View from the Cab: Feeding the World

November 14, 2016

 

As I spent several days in the past week traveling up and down the field in the tractor, it occurred to me how proud I am to work in an industry so important to others.

 

As farmers, we help to feed a growing world. If you have the chance, take a look at the American Farm Bureau Federation website at www.fb.org. The site includes plenty of information about the agriculture industry which everyone should know.

 

According to AFBF, producers only receive 16 cents of every dollar spent on food at home and away from home. The rest goes to other factors besides farming including production materials, wages, transportation and distribution. Thanks to the efficiency of America’s farmers, you and I can enjoy a safe, abundant and affordable food supply.

 

AFBF also reports that today’s farmers produce about 262 percent more food with fewer inputs than in 1950. Over 21 million American workers process, produce and sell this country’s food and fiber. Also, $115 billion worth of American ag products were exported around the world in 2010. The U.S. has a positive agricultural trade balance since it sells more food and fiber to world markets than it imports.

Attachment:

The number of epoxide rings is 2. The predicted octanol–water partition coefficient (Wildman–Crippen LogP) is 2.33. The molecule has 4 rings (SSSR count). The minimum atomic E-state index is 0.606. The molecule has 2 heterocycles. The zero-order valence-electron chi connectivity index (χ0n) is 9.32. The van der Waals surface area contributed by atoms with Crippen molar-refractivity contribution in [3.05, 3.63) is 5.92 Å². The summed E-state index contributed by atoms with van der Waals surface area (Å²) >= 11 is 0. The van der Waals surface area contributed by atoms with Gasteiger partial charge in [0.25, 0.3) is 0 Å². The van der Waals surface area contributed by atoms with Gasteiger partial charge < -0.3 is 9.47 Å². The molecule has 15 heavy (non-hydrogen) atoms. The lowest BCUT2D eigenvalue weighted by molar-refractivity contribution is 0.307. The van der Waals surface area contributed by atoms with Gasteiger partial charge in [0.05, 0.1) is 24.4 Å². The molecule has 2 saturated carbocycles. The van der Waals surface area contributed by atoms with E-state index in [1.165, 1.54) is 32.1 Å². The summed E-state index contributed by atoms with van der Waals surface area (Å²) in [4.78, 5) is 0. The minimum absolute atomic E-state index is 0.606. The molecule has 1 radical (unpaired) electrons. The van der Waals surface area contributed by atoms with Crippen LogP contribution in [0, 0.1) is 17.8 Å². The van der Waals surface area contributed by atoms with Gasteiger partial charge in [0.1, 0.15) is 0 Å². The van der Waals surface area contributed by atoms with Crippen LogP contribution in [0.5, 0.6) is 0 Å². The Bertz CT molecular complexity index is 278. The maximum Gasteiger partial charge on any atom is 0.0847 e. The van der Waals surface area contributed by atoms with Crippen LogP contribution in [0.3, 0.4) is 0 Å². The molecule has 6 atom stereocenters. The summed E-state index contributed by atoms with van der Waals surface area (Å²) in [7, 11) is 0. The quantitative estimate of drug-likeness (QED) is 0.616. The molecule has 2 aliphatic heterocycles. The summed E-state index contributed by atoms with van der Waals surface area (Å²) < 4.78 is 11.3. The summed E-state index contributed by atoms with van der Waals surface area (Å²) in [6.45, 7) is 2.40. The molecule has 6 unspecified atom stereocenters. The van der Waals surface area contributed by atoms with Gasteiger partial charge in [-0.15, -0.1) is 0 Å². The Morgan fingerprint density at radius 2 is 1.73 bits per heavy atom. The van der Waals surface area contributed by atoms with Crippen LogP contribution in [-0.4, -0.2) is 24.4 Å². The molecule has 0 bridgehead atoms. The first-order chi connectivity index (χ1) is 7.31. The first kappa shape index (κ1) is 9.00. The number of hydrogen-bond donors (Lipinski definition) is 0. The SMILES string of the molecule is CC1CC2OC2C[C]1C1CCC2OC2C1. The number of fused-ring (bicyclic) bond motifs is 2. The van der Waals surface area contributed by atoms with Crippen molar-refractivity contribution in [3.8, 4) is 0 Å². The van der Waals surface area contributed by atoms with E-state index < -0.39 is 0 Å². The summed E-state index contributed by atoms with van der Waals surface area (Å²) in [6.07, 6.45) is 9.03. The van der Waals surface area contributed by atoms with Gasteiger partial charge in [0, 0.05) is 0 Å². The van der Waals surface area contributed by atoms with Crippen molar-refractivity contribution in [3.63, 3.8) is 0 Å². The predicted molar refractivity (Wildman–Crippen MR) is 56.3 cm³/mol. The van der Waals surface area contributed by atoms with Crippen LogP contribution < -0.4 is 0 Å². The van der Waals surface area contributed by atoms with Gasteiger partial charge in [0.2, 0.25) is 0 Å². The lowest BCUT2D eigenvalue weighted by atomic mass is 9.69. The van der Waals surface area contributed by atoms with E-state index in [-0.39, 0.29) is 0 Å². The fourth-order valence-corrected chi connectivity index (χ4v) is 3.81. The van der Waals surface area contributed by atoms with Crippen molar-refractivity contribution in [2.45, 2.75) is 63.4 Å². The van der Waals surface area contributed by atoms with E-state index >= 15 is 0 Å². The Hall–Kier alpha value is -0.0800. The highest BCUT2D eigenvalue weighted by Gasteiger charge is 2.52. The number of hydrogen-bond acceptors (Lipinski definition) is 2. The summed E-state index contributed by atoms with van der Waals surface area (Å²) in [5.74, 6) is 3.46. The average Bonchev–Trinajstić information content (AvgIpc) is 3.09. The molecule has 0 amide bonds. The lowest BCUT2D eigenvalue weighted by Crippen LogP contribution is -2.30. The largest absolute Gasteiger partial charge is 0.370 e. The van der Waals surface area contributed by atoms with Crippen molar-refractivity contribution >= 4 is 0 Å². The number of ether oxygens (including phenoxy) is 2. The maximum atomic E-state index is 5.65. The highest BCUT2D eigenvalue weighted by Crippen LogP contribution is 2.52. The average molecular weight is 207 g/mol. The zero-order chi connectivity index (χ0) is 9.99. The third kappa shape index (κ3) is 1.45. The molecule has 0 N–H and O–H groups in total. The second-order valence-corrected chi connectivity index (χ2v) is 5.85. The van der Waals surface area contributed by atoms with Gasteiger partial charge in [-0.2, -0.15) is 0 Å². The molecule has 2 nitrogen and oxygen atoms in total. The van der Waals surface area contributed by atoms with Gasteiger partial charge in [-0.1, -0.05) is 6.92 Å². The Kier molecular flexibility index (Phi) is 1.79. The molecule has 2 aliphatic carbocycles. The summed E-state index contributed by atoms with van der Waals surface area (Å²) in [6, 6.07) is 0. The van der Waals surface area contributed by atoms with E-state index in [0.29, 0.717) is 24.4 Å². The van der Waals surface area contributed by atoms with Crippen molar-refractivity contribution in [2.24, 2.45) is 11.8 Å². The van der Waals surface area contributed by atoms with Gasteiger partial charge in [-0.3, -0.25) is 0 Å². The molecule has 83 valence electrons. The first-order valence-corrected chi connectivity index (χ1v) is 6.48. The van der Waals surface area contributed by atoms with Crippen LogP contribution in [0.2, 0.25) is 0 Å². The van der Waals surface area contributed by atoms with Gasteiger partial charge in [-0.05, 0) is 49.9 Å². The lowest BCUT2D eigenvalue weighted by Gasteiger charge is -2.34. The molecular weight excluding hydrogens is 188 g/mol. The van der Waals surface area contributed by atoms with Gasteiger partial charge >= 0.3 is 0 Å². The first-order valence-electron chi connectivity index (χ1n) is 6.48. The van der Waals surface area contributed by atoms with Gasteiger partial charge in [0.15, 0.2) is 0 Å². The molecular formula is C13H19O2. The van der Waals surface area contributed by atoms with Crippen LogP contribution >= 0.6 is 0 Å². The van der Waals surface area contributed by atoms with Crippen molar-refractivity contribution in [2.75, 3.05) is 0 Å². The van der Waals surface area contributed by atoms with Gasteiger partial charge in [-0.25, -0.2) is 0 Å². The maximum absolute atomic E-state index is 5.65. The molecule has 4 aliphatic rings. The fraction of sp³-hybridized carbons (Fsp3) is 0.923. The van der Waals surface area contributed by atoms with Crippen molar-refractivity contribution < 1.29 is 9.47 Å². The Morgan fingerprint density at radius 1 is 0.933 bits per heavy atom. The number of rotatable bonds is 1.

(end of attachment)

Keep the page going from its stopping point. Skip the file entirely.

In case you have ever wondered what those corn and soybeans raised here in Central Illinois are used for, here is some information. Most soybeans are processed for their oil. Processors such as ADM and Cargill separate the oil from meal in raw soybeans. This oil can be refined for cooking and other edible uses or used for biodiesel production.

 

Corn is used to make ethanol and countless other products. Regular gas-powered cars are able to run on gasoline blended with up to 10 percent ethanol. Biofuels are seen as a replacement for fossil fuels since corn is a renewable resource. Corn syrup is made from corn starch. Starch is a molecular chain of sugars and enzymes are added to break those chains into sugars.

 

Now those of you not in the ag industry hopefully have a better idea about farmers and what we raise out in those fields. If you have any questions or would like further information, I encourage you to ask a farmer. While you’re at it, be sure to thank him or her for what they do.

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